A panel at a meeting of the National Association of Attorneys General highlighted data breaches and privacy in the context of new technology, signalling that state regulators are focused on consumer protection in this area.

The panel at the Southern Regional Meeting in Charlottesville on April 4 was devoted to emerging technologies, privacy concerns, and how attorneys general should respond. The panel featured senior enforcement officials from the Texas, Virginia, and South Carolina attorneys general offices. Representatives of attorneys general offices in nine attended the discussion, including the attorneys general of the District of Columbia, Mississippi, New Jersey, Tennessee, and Virginia. Virginia Attorney General Mark Herring moderated the panel.

Common themes on the panel included data breach and data use, as well as how attorneys general may use state unfair and deceptive acts and practices (“UDAP”) laws to regulate not only practices expressly mentioned in state laws, but also privacy practices that are broadly unfair or deceptive. New trends that the panelists identified as emerging consumer privacy exposures included connective devices, self-driving cars, and “always-on technology.”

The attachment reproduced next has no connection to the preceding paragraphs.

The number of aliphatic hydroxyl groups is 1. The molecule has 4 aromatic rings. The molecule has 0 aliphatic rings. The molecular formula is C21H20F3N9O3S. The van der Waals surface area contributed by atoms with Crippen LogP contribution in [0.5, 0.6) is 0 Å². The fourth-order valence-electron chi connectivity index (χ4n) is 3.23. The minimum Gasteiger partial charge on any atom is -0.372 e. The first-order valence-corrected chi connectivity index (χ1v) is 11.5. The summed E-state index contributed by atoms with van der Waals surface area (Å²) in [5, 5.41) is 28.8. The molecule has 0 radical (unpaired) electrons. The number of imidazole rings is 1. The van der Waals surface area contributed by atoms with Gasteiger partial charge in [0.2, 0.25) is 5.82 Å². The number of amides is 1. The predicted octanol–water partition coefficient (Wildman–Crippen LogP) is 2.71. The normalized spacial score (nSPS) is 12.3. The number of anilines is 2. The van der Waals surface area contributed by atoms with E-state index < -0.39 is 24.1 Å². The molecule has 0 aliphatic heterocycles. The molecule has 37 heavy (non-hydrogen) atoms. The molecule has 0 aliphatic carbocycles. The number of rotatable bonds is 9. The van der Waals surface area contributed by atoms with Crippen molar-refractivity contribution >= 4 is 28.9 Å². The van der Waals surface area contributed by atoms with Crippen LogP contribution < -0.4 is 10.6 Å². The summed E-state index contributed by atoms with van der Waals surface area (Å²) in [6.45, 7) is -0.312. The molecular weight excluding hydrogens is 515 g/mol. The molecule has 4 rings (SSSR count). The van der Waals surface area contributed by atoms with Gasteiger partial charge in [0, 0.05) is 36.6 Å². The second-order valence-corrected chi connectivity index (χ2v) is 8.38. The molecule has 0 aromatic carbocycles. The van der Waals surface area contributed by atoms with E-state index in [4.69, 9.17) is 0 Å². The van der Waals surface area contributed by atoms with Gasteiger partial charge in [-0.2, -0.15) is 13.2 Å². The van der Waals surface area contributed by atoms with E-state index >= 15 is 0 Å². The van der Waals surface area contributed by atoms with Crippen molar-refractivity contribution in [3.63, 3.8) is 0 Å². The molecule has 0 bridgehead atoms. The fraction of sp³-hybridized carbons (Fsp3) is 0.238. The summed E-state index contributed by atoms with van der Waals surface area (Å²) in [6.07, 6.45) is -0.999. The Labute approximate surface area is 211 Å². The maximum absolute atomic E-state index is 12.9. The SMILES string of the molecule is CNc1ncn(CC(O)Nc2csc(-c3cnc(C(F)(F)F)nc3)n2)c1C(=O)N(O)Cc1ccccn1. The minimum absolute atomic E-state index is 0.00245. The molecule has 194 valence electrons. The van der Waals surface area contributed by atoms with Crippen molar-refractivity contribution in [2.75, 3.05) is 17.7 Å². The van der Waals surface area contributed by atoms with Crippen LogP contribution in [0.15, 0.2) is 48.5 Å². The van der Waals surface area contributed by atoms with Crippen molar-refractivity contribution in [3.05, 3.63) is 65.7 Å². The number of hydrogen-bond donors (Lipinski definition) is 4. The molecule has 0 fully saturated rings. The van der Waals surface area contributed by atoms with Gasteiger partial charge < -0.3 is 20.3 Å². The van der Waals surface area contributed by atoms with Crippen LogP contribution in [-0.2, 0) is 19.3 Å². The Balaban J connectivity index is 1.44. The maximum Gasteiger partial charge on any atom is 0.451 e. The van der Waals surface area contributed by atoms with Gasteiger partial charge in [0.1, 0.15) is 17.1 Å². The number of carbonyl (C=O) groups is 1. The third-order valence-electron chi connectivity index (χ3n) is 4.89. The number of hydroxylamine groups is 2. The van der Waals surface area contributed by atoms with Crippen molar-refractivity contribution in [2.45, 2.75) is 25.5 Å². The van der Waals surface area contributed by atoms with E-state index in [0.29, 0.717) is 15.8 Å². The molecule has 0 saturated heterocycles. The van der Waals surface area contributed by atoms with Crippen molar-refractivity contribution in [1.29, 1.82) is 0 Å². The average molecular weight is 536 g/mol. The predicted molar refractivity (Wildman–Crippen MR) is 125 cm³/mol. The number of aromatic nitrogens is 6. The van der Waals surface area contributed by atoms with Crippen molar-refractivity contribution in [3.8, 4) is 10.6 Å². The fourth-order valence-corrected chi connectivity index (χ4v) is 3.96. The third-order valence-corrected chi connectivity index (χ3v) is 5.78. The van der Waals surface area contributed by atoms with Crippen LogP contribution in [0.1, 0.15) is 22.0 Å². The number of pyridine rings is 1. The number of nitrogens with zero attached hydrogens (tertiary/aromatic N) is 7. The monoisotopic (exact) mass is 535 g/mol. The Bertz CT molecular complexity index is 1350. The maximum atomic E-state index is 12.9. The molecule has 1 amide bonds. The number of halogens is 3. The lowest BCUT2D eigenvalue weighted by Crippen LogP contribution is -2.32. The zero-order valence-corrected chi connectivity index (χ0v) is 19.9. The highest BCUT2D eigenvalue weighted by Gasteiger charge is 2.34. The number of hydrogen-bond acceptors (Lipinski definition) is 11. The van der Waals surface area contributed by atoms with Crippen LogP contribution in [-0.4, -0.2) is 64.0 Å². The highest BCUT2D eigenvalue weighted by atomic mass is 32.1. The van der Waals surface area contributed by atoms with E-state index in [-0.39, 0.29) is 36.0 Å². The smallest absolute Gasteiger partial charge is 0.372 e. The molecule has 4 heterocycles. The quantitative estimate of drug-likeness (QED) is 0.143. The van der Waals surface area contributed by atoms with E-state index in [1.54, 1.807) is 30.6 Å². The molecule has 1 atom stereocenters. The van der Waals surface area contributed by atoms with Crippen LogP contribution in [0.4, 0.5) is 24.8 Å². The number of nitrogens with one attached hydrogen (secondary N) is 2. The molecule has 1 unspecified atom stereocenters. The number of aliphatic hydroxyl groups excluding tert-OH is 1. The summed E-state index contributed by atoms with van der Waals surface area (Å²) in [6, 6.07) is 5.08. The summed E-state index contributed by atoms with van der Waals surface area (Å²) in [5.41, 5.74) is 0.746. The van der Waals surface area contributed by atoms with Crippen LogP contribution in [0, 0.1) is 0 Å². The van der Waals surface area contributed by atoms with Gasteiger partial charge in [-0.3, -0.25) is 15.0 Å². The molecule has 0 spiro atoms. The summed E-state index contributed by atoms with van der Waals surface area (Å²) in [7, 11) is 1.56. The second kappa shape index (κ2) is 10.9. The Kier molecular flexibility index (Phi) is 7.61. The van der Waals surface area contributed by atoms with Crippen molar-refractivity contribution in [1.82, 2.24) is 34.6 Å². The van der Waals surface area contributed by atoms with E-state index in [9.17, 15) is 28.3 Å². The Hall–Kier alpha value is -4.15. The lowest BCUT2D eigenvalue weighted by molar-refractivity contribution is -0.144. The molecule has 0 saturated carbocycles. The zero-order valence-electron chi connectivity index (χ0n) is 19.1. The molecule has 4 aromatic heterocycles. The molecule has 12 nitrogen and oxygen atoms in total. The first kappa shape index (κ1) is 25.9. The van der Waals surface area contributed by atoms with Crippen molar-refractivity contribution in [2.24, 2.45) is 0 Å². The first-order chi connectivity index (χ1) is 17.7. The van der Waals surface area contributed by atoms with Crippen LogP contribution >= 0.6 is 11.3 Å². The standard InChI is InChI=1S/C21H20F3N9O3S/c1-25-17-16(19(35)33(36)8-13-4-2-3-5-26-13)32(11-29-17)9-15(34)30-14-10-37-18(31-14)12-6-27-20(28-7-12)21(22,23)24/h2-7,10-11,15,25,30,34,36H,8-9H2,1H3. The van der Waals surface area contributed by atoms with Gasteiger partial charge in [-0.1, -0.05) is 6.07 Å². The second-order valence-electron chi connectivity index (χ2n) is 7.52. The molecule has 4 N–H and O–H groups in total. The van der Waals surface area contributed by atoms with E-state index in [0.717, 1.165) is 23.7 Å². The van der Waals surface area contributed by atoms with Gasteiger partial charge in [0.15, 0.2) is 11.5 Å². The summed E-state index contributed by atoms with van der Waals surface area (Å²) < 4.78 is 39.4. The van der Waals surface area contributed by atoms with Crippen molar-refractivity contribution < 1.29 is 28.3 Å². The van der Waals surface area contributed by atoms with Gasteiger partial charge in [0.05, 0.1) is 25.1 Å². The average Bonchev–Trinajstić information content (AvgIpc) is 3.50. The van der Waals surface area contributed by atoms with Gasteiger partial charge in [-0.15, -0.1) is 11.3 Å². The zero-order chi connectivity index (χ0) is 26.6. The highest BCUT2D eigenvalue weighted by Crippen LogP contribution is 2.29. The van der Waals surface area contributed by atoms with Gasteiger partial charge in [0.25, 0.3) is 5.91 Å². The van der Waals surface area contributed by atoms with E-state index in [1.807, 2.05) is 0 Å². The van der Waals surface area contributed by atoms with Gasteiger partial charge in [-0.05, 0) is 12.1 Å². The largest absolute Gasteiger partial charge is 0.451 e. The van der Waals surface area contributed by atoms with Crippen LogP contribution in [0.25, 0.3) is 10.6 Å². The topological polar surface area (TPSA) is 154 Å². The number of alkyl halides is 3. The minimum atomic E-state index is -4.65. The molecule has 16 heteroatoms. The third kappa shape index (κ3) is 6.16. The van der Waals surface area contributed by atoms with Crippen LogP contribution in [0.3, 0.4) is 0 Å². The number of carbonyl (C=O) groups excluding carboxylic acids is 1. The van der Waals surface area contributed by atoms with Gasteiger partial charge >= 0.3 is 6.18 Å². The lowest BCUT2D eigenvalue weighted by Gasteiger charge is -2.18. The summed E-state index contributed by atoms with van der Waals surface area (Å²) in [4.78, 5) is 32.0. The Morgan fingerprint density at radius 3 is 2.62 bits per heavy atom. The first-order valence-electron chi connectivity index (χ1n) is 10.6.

The panel continues the trend of state attorneys general focusing on privacy and consumer protection. While federal privacy enforcement may currently be in flux, especially with the status of Federal Trade Commission leadership undetermined, states will step in as strong regulators – and businesses must be ready for it.

Panel Photo Herring